[Above: Sedona red rocks, reflected. Photo credits throughout: Sedona Chamber of Commerce & Tourism Bureau]

Prompted by a restive citizenry and a responsive city council, the DMO for the city of Sedona, Arizona, USA, now acts in effect as a destination stewardship council. That’s unusual. For part of our ongoing project to profile places with effective, holistic management, Sarah-Jane Johnson takes a deep dive into Sedona’s story. This is the sixth in the Destination Stewardship Center’s profiles of exemplary places with collaborative destination management in the spirit of GSTC’s Destination Criterion A1.

In Arizona’s Popular Red Rock Country,  One CVB Put Community First and So Became Its Own Destination Stewardship Council

For decades the Arizona desert town of Sedona (population 10,000) has welcomed an annual average of 3 million tourists captivated by the landscape of red rock buttes, canyons, and pine forests. They can take advantage of distinctly Sedona offerings – an abundance of outdoor recreation such as iconic mountain biking and hiking, well-coordinated arts and culture including festivals, plus the famous Sedona “vortexes,” a staple for spiritual tourists.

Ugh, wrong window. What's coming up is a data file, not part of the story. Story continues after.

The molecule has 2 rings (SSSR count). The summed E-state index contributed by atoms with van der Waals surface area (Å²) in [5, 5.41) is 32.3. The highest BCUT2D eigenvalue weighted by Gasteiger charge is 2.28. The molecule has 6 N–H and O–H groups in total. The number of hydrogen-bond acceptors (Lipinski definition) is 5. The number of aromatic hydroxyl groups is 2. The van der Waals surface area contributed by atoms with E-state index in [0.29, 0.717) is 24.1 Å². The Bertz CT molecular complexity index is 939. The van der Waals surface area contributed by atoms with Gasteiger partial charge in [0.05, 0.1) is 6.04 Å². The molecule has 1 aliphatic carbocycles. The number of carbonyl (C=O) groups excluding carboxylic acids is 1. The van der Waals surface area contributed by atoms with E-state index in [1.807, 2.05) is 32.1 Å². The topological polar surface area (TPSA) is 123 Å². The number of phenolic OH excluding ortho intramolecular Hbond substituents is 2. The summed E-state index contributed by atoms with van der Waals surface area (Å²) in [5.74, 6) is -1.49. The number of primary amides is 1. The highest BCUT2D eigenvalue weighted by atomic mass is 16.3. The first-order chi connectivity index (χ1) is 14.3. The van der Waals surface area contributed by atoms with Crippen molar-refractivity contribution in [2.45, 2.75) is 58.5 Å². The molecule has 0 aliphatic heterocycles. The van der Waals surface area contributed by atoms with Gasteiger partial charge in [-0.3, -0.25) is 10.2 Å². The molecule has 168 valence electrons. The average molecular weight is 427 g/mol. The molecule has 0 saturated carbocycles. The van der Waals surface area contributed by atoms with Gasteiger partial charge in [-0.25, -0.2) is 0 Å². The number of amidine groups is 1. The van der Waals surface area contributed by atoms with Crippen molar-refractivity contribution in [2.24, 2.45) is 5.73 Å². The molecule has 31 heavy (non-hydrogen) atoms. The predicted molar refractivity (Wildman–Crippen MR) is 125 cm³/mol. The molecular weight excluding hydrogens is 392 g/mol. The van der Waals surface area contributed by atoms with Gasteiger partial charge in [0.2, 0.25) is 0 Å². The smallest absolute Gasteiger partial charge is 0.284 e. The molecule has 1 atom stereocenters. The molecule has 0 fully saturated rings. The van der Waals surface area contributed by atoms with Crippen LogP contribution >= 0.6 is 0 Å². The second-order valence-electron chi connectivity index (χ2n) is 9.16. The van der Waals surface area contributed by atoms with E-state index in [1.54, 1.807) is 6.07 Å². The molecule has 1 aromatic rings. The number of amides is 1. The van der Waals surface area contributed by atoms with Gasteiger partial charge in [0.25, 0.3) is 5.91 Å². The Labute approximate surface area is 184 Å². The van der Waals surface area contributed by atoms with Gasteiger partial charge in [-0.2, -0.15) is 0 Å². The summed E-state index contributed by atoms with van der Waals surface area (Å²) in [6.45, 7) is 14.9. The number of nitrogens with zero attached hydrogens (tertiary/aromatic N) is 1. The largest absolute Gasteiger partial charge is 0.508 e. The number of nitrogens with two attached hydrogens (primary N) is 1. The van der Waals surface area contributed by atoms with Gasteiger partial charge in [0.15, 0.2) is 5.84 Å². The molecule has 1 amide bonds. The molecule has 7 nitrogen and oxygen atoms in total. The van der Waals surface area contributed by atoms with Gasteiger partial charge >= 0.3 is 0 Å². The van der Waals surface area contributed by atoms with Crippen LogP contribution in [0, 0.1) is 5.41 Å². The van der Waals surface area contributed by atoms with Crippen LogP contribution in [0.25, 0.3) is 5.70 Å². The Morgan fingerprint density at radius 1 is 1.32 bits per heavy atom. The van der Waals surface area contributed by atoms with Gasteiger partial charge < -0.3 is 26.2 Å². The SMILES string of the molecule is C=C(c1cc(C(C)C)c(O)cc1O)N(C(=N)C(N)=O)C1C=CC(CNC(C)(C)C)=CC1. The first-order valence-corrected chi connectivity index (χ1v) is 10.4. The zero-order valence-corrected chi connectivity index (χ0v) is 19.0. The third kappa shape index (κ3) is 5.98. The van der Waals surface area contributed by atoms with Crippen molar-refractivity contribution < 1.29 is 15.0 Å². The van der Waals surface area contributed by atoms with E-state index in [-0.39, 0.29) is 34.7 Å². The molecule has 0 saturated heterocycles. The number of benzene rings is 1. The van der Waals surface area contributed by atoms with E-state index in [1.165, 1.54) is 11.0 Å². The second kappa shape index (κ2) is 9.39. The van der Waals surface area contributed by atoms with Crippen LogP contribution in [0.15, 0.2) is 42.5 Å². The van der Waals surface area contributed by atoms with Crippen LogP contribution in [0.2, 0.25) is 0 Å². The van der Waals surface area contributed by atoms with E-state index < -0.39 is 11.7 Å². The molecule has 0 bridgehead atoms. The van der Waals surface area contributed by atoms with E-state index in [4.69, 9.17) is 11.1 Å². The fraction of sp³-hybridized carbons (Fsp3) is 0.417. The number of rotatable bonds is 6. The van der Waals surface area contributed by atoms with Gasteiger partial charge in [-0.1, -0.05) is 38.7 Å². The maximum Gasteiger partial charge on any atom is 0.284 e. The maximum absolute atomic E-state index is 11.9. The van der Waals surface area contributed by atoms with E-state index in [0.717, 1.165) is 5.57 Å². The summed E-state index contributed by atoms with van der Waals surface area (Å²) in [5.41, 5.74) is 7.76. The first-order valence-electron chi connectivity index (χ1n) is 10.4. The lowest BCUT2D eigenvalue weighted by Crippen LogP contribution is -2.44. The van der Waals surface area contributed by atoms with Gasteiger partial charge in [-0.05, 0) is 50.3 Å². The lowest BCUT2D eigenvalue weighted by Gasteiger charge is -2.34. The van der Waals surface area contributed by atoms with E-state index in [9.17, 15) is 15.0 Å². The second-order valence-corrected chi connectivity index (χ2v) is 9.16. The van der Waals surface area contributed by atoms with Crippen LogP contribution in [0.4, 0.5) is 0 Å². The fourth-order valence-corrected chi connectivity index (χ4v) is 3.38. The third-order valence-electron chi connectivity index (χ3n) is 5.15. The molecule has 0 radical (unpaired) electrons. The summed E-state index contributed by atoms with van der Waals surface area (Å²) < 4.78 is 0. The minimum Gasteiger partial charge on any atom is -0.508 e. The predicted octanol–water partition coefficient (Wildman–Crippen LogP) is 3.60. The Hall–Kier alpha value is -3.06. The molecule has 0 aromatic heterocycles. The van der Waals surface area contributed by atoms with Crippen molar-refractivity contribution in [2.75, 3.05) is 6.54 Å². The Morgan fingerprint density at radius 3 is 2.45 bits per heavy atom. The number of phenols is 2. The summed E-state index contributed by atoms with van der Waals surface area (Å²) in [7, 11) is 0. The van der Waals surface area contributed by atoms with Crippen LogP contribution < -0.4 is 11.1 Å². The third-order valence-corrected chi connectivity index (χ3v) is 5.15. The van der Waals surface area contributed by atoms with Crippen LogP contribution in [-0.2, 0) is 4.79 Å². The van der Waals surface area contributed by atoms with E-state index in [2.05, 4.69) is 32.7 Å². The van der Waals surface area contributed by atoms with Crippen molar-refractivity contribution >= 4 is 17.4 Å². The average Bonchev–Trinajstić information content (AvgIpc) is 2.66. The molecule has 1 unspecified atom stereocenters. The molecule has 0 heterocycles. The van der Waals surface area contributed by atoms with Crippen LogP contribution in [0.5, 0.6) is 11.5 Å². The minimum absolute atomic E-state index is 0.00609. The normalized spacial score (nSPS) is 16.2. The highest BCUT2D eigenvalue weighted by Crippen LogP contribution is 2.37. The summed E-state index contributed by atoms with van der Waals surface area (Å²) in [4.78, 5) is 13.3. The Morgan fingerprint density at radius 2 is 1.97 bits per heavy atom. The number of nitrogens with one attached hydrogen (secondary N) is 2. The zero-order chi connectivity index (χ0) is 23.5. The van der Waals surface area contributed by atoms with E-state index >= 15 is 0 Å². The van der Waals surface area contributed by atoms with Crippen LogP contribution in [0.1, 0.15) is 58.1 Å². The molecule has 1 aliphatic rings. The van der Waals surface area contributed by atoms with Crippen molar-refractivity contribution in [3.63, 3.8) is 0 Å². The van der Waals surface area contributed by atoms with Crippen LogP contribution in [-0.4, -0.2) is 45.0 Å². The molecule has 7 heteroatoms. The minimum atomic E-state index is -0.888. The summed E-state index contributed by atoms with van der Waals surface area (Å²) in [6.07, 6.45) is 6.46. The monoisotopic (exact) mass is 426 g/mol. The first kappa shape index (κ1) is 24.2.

Eventually and perhaps inevitably, red-rock fever took grip: Sedona became a victim of successful marketing promotions, reaching a high point of being “loved to death” in 2016 when droves of Instagram-snapping tourists responded to marketing campaigns spotlighting the centennial of the National Park Service, closely followed by another for the Grand Canyon’s 100th anniversary. Visitors clogged Sedona streets with traffic and packed local trailheads, much to the dismay of local residents. Leaders at Sedona Chamber of Commerce and Tourism Board (SCC&TB), started to question how much tourism much was too much, and what kind of action was needed.